His purely intellectual standing will necessarily be determined by the verdict of thinkers upon his life work, " The Syllogistic Philosophy or Prolegomena to Science," when published. As to his personal character, it was recognized by all as being absolutely conscientious, truthful, courageous, unworldly, and in many respects very lovable. He had, however, a temperament somewhat peculiar, including an almost morbid conscientiousness, to which small differences of opinion were liable to seem as important and even vital as larger ones; so that he usually found it hard to work long in full alliance with others, no matter how close may have been the preceding relations between them. He was at such times conscientiously outspoken, and was the first to emphasize his divergence from his nearest friends and allies on points which had, perhaps, seemed to them quite unimportant. Thus he withdrew himself from the Free Religious Association, of which he was one of the three or four founders, because of a difference of construction as to its fundamental principles. He was president of the Society of Colonial Wars, but when that society declined to give up its annual dinners and devote the money to building monuments he lost all interest in it, and ultimately withdrew.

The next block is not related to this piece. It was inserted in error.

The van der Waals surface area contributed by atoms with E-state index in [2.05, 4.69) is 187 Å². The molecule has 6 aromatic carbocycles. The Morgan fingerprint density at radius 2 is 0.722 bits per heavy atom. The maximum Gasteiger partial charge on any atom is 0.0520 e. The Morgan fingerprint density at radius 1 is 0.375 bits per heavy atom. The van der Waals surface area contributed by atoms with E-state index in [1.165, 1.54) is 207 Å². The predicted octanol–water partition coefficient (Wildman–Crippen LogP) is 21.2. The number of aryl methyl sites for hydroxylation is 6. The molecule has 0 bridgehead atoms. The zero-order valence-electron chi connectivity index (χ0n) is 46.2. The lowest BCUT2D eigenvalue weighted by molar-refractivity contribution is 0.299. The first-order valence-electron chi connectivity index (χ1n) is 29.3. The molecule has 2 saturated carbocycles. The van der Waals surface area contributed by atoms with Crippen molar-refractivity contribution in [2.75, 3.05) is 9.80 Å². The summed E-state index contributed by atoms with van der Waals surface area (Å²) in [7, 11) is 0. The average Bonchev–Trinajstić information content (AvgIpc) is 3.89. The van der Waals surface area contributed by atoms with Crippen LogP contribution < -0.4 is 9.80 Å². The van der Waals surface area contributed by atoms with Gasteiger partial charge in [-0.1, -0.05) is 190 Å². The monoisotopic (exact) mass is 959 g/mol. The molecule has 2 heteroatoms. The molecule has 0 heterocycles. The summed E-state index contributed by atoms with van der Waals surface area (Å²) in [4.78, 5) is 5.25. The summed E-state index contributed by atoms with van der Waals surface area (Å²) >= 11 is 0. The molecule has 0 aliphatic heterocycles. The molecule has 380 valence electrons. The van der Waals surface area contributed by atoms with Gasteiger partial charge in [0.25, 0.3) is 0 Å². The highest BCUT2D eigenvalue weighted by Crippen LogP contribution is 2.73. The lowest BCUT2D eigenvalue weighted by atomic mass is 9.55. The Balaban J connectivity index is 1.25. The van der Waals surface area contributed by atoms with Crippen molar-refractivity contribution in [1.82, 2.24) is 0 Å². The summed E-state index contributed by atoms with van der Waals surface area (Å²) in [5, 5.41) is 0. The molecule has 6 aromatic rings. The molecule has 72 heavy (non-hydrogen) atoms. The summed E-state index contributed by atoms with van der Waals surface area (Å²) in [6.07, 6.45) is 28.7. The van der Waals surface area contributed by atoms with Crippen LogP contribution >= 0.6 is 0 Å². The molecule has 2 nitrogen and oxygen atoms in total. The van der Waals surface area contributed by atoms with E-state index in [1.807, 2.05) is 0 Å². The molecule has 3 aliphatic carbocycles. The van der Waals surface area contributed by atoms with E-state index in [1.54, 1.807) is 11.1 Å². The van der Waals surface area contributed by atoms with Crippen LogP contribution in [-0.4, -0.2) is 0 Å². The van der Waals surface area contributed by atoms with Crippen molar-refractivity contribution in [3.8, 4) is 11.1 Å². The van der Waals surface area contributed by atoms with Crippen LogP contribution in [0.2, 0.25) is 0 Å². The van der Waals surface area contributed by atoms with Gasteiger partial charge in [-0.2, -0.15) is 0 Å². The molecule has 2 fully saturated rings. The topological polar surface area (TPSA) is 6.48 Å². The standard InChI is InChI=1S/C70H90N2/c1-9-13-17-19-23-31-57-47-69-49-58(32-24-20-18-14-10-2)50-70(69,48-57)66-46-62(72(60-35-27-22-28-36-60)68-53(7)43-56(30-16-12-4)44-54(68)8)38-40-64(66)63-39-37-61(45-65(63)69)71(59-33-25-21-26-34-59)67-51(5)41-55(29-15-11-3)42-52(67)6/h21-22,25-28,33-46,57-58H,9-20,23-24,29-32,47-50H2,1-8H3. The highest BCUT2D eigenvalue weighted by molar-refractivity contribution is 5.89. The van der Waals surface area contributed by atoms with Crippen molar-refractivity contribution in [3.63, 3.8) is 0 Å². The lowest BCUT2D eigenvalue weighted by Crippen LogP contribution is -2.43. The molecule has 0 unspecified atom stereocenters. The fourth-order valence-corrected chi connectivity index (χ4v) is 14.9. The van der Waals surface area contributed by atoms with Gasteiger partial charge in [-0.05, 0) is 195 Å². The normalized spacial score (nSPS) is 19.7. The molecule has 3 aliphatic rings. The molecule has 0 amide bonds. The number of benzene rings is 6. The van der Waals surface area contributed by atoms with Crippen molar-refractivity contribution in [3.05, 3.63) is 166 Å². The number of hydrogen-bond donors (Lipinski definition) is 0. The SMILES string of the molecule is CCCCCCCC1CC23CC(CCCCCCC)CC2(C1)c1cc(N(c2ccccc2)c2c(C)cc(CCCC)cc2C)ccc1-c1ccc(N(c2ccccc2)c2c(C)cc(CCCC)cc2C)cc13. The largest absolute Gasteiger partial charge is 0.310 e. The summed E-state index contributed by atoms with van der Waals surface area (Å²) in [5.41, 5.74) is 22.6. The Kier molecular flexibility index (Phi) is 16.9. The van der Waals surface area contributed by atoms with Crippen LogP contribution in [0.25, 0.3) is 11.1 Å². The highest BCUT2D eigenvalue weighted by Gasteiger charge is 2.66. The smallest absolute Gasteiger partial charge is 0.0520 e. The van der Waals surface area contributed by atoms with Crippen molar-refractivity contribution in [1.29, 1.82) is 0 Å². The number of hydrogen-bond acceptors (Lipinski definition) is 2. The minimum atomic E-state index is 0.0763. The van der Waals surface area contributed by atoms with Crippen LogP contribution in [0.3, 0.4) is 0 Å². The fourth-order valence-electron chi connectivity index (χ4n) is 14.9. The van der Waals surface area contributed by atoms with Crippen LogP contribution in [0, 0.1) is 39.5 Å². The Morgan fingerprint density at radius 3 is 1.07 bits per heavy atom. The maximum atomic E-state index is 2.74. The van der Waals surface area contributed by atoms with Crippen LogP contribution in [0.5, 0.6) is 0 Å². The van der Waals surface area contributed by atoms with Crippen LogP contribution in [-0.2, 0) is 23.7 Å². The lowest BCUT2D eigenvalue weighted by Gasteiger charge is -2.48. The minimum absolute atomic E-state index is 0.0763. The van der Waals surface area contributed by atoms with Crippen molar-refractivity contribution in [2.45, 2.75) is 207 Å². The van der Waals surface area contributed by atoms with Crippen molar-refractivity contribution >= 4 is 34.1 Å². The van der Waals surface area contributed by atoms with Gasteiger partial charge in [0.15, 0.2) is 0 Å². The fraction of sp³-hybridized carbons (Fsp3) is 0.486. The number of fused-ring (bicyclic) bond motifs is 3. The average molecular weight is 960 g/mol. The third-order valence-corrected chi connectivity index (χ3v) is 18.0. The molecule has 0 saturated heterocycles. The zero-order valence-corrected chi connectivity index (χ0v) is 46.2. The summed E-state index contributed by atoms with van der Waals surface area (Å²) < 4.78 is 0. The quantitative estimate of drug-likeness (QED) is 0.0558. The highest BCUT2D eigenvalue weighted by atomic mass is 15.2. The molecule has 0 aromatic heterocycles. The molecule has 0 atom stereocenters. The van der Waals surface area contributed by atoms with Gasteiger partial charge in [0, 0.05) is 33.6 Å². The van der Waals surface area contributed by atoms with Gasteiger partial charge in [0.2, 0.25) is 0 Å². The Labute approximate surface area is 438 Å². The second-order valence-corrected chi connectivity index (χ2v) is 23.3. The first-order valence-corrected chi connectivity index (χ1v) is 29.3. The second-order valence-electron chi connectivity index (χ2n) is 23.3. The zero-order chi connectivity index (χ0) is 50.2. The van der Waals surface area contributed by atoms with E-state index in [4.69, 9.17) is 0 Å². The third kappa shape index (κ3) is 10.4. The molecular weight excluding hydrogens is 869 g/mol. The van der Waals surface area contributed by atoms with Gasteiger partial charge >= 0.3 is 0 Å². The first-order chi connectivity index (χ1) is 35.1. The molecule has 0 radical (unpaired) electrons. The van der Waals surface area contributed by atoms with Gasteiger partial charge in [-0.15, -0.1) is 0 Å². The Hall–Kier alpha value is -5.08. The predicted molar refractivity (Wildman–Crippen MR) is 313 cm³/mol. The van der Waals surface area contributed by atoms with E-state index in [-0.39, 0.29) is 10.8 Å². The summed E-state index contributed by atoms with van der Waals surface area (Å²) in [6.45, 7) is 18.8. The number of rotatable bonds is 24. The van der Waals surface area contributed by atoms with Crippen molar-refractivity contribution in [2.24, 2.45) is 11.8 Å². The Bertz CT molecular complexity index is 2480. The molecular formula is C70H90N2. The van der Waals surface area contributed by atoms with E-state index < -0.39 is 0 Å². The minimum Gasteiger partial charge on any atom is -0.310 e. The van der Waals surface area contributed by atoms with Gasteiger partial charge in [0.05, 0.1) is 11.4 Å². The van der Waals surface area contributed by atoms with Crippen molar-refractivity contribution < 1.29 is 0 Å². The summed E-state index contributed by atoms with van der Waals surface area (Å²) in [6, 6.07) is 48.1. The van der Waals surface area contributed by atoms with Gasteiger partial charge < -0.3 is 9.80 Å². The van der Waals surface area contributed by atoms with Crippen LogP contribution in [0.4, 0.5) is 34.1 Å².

This peculiar temperament inevitably made his life, in some degree, a lonely one, and more so as time went on; while he at the same time ardently desired sympathy and was only the victim of an overpowering conscience. His domestic life was fortunately untouched by this trait, and he could hardly be surpassed in absolute fidelity to his home and household, this being repaid by such sympathy that the best report of his main ideas, up to the present time, may be found in the singularly clear and logical little essay of his daughter, Miss F. L. Abbot, entitled "Faith Built on Reason" (Boston, James II. West Company, 1902). Nor did he ever lose the personal regard and even affection of those from whom lie was temporarily separated in thought; and the testimonials to his character after his death were singularly warm and affectionate, even from those who did not share his opinions and who perhaps had not met him for years. Such was the case, for instance, with men like Rev. W. R. Huntington, an Episcopalian, and Rev. William Everett, a conservative Unitarian. Whatever of sadness there may have been connected with his death, it must be remembered only in connection with the words which he himself had written to a friend only a week before his death : "Do not think that I despair. God is ! How can I despair? Doing right is worth all that it costs and